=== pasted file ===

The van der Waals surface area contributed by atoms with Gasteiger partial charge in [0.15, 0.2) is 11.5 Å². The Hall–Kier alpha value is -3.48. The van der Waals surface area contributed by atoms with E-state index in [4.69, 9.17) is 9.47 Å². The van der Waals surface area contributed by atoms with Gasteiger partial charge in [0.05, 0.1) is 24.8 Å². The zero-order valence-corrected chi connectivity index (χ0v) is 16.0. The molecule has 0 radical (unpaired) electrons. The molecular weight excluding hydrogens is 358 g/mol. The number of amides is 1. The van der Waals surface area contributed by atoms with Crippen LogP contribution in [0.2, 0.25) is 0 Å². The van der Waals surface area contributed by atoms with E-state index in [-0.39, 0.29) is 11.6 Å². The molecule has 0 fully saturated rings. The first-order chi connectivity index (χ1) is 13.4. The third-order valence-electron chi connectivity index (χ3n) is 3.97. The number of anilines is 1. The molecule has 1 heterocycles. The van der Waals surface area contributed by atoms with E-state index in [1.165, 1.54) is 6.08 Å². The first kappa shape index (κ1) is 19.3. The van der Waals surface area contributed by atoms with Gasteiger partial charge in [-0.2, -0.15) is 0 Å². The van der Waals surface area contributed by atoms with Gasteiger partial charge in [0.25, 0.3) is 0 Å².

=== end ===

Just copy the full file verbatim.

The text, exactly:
The van der Waals surface area contributed by atoms with Gasteiger partial charge in [0.15, 0.2) is 11.5 Å². The Hall–Kier alpha value is -3.48. The van der Waals surface area contributed by atoms with E-state index in [4.69, 9.17) is 9.47 Å². The van der Waals surface area contributed by atoms with Gasteiger partial charge in [0.05, 0.1) is 24.8 Å². The zero-order valence-corrected chi connectivity index (χ0v) is 16.0. The molecule has 0 radical (unpaired) electrons. The molecular weight excluding hydrogens is 358 g/mol. The number of amides is 1. The van der Waals surface area contributed by atoms with Crippen LogP contribution in [0.2, 0.25) is 0 Å². The van der Waals surface area contributed by atoms with E-state index in [-0.39, 0.29) is 11.6 Å². The molecule has 0 fully saturated rings. The first-order chi connectivity index (χ1) is 13.4. The third-order valence-electron chi connectivity index (χ3n) is 3.97. The number of anilines is 1. The molecule has 1 heterocycles. The van der Waals surface area contributed by atoms with E-state index in [1.165, 1.54) is 6.08 Å². The first kappa shape index (κ1) is 19.3. The van der Waals surface area contributed by atoms with Gasteiger partial charge in [-0.2, -0.15) is 0 Å². The van der Waals surface area contributed by atoms with Gasteiger partial charge in [0.25, 0.3) is 0 Å².